Applying the same thinking to the dollar requires some other measure of value. In principle this could be anything of stable, recognized value. Gold, the Euro, the Swiss Franc, or even interest rates would all be possibilities. Each has some advantages and drawbacks, but we’ll ignore those issues here. We also make no distinction here between the domestic (e.g. Consumer Price Index) and foreign exchange value of the dollar. Ultimately, these are somewhat different measures of the value of the currency, but complementary.

The supply of dollars is often thought of as being “fixed” at a given point in time, or “controlled by the Fed.” In fact even defining the “money supply” is difficult. What are the real differences among a dollar bill, a deposit in a bank, and a long term Treasury Bond? In the end, they are all just different forms of “money.” There are also dollar-denominated instruments issued in foreign countries that are completely outside of the control of the Fed. The Fed has some control over the supply of money, but this control is far from perfect.

The demand for “dollars” (i.e., including dollar-denominated assests) comes from all over the world. Little old ladies in Peoria have them in the bank or under the mattress. American companies and investors large and small hold them. Foreign individuals, corporations and central banks also hold huge amounts of dollars.

People, particularly foreigners, hold dollars because of the strength and relative safety of the American economy and the political system that underlies it. Their collective desire to continue to do so is critical to maintaining the value of the dollar today (and hence, low inflation). The Fed’s ability to manage this side of things is extremely limited. There is really only the control of domestic interest rates and the domestic money supply.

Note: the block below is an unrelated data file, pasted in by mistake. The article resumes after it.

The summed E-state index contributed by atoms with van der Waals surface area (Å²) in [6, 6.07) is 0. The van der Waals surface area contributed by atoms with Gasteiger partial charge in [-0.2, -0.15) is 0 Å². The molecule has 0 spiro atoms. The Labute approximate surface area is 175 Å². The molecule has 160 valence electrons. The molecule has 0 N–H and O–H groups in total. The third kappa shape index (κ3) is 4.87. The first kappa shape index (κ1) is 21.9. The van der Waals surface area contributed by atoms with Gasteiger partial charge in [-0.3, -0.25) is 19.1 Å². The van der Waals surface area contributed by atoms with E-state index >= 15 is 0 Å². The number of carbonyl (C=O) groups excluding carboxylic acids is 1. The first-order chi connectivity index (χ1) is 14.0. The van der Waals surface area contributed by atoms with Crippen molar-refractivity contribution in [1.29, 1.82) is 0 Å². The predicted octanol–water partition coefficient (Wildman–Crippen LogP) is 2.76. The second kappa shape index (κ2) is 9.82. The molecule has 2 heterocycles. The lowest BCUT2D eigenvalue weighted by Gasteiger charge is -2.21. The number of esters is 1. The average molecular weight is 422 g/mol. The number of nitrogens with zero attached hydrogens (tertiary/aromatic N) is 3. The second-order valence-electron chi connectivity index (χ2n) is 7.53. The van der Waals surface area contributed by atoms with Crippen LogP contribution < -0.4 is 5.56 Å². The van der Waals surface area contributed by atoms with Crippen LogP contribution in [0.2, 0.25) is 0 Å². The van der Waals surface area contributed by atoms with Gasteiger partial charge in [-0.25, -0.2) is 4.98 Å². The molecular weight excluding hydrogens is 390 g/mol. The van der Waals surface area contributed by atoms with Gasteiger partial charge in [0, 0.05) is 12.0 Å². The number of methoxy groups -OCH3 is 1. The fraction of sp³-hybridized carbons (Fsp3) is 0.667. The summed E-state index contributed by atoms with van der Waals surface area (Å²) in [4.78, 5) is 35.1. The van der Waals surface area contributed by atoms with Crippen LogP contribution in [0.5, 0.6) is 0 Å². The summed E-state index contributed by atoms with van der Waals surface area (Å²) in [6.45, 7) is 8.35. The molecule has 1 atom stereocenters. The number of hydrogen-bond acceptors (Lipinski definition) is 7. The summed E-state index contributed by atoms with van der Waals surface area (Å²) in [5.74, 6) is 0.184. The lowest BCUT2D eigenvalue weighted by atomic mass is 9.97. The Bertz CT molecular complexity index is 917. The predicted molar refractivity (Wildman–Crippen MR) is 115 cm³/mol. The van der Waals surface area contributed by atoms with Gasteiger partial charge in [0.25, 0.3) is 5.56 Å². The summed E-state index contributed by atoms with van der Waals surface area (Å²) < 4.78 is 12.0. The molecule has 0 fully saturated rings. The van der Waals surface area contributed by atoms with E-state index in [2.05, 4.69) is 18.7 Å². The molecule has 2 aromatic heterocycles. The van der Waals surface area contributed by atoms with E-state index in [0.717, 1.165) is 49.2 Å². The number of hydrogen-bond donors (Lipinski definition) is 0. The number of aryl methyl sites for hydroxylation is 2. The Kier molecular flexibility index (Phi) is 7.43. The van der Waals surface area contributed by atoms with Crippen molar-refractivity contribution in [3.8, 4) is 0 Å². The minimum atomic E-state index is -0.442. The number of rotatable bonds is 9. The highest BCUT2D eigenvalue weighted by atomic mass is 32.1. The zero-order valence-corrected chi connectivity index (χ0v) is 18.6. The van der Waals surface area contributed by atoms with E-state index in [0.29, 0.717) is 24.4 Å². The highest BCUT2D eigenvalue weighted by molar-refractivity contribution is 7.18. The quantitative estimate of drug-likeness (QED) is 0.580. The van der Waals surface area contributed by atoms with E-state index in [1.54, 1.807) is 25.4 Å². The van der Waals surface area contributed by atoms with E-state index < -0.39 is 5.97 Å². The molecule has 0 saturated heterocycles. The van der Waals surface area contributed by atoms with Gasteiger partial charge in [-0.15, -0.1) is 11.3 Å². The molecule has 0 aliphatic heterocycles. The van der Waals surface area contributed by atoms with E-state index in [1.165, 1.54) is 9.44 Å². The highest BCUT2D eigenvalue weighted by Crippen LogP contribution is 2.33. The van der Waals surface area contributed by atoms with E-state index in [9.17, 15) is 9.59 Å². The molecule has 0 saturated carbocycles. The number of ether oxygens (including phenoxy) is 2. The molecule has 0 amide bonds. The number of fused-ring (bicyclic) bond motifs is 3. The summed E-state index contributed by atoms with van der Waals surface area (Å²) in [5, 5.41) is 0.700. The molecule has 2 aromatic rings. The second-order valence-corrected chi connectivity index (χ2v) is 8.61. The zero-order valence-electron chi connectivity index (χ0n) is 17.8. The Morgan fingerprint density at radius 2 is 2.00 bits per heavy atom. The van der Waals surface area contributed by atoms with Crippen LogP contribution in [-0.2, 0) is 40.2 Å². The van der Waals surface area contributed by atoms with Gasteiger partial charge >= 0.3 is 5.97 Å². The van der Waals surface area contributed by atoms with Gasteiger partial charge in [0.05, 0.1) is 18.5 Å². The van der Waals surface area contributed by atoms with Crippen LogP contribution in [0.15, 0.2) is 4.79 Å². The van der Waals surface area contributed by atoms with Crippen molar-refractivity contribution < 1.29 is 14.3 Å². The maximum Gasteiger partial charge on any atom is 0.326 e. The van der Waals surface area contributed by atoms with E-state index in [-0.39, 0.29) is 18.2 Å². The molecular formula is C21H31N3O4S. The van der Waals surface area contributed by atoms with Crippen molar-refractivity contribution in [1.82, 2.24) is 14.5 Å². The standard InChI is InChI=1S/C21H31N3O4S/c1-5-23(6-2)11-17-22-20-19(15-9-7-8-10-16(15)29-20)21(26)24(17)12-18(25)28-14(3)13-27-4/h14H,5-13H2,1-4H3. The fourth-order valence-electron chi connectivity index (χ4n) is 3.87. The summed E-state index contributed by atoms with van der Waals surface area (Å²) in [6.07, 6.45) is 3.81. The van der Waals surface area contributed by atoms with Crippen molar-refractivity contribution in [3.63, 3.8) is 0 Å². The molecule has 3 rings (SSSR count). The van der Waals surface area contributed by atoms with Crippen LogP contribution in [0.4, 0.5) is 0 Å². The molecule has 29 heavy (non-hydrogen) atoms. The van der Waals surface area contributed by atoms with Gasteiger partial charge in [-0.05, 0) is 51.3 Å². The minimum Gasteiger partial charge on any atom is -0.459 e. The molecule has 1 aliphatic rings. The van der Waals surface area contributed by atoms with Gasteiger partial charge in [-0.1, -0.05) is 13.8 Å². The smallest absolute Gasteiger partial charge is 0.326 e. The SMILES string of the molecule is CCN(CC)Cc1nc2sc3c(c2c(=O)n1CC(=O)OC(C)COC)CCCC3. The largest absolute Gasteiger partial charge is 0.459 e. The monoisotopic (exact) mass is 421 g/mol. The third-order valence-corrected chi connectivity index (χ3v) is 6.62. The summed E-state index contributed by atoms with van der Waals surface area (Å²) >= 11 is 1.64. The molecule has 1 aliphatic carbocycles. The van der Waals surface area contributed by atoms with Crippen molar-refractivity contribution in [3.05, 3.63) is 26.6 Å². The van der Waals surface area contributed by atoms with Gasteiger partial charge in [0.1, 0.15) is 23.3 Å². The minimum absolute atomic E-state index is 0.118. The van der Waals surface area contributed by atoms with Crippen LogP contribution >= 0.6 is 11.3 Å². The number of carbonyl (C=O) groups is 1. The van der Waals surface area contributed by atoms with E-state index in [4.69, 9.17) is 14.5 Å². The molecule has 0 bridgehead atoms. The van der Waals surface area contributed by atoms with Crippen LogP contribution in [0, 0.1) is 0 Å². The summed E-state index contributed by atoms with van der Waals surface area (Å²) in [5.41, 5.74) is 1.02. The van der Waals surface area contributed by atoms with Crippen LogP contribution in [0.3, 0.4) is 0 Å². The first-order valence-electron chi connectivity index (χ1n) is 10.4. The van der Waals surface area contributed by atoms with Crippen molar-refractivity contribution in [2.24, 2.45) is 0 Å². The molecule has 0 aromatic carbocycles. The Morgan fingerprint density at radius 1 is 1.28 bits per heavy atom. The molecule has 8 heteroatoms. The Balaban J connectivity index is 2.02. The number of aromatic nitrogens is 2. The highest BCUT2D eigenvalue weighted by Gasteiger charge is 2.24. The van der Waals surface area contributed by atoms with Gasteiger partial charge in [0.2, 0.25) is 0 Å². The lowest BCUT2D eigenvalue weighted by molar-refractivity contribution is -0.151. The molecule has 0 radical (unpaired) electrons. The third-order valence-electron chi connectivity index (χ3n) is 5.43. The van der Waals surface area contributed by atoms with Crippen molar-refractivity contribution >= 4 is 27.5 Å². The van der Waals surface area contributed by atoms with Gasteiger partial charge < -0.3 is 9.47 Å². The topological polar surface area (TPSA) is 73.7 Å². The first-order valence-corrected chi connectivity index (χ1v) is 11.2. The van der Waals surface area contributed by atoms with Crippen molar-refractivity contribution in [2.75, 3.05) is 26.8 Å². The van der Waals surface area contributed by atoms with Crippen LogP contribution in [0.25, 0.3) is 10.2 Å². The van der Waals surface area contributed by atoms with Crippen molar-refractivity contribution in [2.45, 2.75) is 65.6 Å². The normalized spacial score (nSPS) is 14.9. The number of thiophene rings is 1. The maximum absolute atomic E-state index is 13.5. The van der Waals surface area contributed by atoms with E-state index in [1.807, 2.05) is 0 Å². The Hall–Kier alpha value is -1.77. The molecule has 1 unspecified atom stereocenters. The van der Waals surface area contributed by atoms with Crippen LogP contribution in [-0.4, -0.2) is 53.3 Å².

Given a stable demand curve, the Fed can tweak the money supply to keep inflation subdued, at least in theory. In practice, it’s a bit like trying to drive by looking in the rearview mirror. However, a negative shift in the demand for dollars could bring about a big drop in the value of the dollar and a return of inflation, leaving the Fed with no good options.

The actions of the rest of the federal government are beyond the control of the Fed, but these have big impacts on the demand for dollars. First of all, we require continued robust economic growth. This depends on the private economy and good policies from the government. The government produces nothing, so it can’t help directly, although it can do plenty of harm. Runaway government spending requires high taxes or high borrowing, and both of these are harmful to the economy and the value of the dollar. The byzantine federal regulatory apparatus is already a millstone around the neck of the private economy. Relief of this burden would help, and we can’t afford to make it worse. Protectionist trade policies are also bad on many levels. Giving investors any reason to think we favor a “cheaper dollar” is asking for trouble. There is no example of a country becoming “rich” by destroying the value of its currency.

Maintaining the value of the dollar today, a world of fractional reserve banking and instantaneous international monetary flows, is much more complex than it was at the founding of the Republic. However, monetary stability remains the responsibility of the federal government and lack of it is directly caused by government policies. We are already seeing some signs inflation may be returning, particularly in the drop in the foreign exchange values of the dollar. Reversing this decline is critical. The way to do that is reducing the burden of government on the country (spending and regulation) and pursuing sensible trade and monetary policies.